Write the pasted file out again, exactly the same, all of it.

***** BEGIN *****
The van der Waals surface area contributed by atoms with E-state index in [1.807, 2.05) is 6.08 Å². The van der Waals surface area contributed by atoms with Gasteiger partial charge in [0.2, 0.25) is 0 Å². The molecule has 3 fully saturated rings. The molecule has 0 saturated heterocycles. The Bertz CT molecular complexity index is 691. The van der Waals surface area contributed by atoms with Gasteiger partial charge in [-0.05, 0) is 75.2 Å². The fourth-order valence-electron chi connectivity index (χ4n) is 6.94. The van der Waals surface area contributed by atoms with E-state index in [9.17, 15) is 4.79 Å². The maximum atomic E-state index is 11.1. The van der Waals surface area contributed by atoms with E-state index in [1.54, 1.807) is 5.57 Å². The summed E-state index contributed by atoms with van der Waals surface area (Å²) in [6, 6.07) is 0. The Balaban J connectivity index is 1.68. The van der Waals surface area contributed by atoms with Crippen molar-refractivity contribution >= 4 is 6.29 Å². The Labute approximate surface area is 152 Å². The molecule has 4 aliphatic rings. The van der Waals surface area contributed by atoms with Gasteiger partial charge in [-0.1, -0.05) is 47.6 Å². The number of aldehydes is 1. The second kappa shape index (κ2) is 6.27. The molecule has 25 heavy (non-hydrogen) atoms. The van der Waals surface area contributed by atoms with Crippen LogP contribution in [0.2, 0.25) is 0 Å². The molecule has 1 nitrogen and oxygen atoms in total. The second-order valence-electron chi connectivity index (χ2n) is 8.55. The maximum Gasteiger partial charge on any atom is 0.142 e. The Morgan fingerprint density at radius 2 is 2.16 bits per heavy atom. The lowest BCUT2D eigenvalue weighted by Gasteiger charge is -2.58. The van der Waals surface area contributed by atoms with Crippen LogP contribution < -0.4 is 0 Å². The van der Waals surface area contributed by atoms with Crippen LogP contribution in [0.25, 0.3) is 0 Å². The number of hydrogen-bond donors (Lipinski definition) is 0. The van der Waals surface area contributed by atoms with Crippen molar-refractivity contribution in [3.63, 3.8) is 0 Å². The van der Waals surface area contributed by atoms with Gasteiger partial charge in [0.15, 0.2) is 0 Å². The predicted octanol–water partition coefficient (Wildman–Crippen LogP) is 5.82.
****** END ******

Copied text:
The van der Waals surface area contributed by atoms with E-state index in [1.807, 2.05) is 6.08 Å². The van der Waals surface area contributed by atoms with Gasteiger partial charge in [0.2, 0.25) is 0 Å². The molecule has 3 fully saturated rings. The molecule has 0 saturated heterocycles. The Bertz CT molecular complexity index is 691. The van der Waals surface area contributed by atoms with Gasteiger partial charge in [-0.05, 0) is 75.2 Å². The fourth-order valence-electron chi connectivity index (χ4n) is 6.94. The van der Waals surface area contributed by atoms with E-state index in [9.17, 15) is 4.79 Å². The maximum atomic E-state index is 11.1. The van der Waals surface area contributed by atoms with E-state index in [1.54, 1.807) is 5.57 Å². The summed E-state index contributed by atoms with van der Waals surface area (Å²) in [6, 6.07) is 0. The Balaban J connectivity index is 1.68. The van der Waals surface area contributed by atoms with Crippen molar-refractivity contribution >= 4 is 6.29 Å². The Labute approximate surface area is 152 Å². The molecule has 4 aliphatic rings. The van der Waals surface area contributed by atoms with Gasteiger partial charge in [-0.1, -0.05) is 47.6 Å². The number of aldehydes is 1. The second kappa shape index (κ2) is 6.27. The molecule has 25 heavy (non-hydrogen) atoms. The van der Waals surface area contributed by atoms with Crippen LogP contribution in [0.2, 0.25) is 0 Å². The molecule has 1 nitrogen and oxygen atoms in total. The second-order valence-electron chi connectivity index (χ2n) is 8.55. The maximum Gasteiger partial charge on any atom is 0.142 e. The Morgan fingerprint density at radius 2 is 2.16 bits per heavy atom. The lowest BCUT2D eigenvalue weighted by Gasteiger charge is -2.58. The van der Waals surface area contributed by atoms with Crippen LogP contribution < -0.4 is 0 Å². The van der Waals surface area contributed by atoms with Crippen LogP contribution in [0.25, 0.3) is 0 Å². The number of hydrogen-bond donors (Lipinski definition) is 0. The van der Waals surface area contributed by atoms with Crippen molar-refractivity contribution in [3.63, 3.8) is 0 Å². The van der Waals surface area contributed by atoms with Gasteiger partial charge in [0.15, 0.2) is 0 Å². The predicted octanol–water partition coefficient (Wildman–Crippen LogP) is 5.82.